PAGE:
When I work with leadership or project teams, we start by making our own rules. After clarifying our purpose in coming together, we have a conversation to define some Team Agreements members want to make with each other so that they can do their best work.
When I ask teams what permissions they want to give themselves, (borrowing a tip from my teachers at the Center for Right Relationship), I often suggest they might like “permission to Do Over.” The Do Over acknowledges that sometimes:
- We are going to say things we regret
- We are going to make decisions that merit a second look (Brexit, anyone?)
- We let a conversation or meeting get out of hand
- We are imperfectly human, and we are always striving to be better versions of ourselves.
How is your team at rule-making? Here are some questions to help you have an inclusive conversation with your team to define the rules you want to work and play by:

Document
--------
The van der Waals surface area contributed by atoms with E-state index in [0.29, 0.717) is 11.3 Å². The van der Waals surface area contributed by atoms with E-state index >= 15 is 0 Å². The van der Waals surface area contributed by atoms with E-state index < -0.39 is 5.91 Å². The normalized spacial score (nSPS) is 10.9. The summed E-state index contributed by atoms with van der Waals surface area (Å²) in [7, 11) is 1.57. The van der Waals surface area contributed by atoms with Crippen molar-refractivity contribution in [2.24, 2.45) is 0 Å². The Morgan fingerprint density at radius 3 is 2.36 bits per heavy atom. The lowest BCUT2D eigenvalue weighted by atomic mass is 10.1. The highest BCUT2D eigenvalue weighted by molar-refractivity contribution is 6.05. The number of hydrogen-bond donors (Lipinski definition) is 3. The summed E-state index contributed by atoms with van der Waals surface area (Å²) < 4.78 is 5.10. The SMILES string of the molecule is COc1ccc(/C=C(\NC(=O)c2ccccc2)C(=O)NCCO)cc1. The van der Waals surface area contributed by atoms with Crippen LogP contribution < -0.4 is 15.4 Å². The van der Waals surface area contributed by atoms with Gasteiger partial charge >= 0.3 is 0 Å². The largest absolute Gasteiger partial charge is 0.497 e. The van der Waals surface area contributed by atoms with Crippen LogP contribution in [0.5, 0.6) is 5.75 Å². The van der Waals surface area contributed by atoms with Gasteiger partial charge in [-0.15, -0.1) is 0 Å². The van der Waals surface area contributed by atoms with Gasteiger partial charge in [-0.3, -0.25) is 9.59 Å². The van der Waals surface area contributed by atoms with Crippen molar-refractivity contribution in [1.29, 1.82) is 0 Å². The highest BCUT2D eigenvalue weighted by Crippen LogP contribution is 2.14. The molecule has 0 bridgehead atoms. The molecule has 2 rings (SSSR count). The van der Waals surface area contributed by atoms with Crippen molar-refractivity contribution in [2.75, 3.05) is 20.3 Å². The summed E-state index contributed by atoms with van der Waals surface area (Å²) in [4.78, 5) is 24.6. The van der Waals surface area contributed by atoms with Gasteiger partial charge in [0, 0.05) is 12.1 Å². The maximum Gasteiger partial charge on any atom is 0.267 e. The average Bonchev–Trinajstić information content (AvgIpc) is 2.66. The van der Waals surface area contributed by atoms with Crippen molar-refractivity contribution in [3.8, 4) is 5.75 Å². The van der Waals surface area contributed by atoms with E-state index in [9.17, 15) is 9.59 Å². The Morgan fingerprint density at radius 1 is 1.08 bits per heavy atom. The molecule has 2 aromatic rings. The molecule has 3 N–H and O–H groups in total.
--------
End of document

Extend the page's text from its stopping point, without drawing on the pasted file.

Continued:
- How are things going on our team?
- What are we doing well together?
- What could we be doing better?
- How do we want to be together so we can do our best work?
- What permissions do we want to give ourselves?
- What is not okay on our team? What will we not tolerate?
- How do we want to be together when conflict arises or when things get tense?
- How do we want to handle it when we break one of the agreements we’ve made?
- How will we celebrate on our team?
Don’t hesitate to join the game. Don’t fear the penalty box. Make some rules — together. Watch trust blossom on your team.
Did you know?….Rule making is an essential part of our moral development.